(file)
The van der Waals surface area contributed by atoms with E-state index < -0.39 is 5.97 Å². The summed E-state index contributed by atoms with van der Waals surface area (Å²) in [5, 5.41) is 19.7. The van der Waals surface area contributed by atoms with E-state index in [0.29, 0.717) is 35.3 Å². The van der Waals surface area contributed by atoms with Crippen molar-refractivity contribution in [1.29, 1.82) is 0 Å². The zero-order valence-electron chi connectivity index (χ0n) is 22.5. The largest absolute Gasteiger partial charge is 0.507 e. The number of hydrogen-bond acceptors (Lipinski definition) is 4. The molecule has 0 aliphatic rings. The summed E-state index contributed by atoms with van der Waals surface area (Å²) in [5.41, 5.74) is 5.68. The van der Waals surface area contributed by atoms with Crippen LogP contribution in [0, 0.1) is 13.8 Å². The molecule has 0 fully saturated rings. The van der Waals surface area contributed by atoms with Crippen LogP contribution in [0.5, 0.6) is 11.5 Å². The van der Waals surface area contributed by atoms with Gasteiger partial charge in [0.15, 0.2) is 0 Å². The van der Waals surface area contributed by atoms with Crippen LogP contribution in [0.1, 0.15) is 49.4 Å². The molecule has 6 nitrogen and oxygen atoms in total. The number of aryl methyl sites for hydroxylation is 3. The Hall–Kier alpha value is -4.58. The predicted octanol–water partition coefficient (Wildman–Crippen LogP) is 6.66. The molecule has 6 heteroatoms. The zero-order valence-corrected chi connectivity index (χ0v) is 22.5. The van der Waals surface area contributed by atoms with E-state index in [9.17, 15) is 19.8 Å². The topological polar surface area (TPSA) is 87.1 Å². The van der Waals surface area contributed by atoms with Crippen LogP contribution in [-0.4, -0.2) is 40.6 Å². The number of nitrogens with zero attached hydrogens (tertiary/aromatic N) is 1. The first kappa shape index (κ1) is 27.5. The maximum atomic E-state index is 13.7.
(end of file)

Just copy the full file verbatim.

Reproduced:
The van der Waals surface area contributed by atoms with E-state index < -0.39 is 5.97 Å². The summed E-state index contributed by atoms with van der Waals surface area (Å²) in [5, 5.41) is 19.7. The van der Waals surface area contributed by atoms with E-state index in [0.29, 0.717) is 35.3 Å². The van der Waals surface area contributed by atoms with Crippen molar-refractivity contribution in [1.29, 1.82) is 0 Å². The zero-order valence-electron chi connectivity index (χ0n) is 22.5. The largest absolute Gasteiger partial charge is 0.507 e. The number of hydrogen-bond acceptors (Lipinski definition) is 4. The molecule has 0 aliphatic rings. The summed E-state index contributed by atoms with van der Waals surface area (Å²) in [5.41, 5.74) is 5.68. The van der Waals surface area contributed by atoms with Crippen LogP contribution in [0, 0.1) is 13.8 Å². The molecule has 0 fully saturated rings. The van der Waals surface area contributed by atoms with Crippen LogP contribution in [0.5, 0.6) is 11.5 Å². The van der Waals surface area contributed by atoms with Gasteiger partial charge in [0.15, 0.2) is 0 Å². The van der Waals surface area contributed by atoms with Crippen LogP contribution in [0.1, 0.15) is 49.4 Å². The molecule has 6 nitrogen and oxygen atoms in total. The number of aryl methyl sites for hydroxylation is 3. The Hall–Kier alpha value is -4.58. The predicted octanol–water partition coefficient (Wildman–Crippen LogP) is 6.66. The molecule has 6 heteroatoms. The zero-order valence-corrected chi connectivity index (χ0v) is 22.5. The van der Waals surface area contributed by atoms with E-state index in [9.17, 15) is 19.8 Å². The topological polar surface area (TPSA) is 87.1 Å². The van der Waals surface area contributed by atoms with Crippen LogP contribution in [-0.4, -0.2) is 40.6 Å². The number of nitrogens with zero attached hydrogens (tertiary/aromatic N) is 1. The first kappa shape index (κ1) is 27.5. The maximum atomic E-state index is 13.7.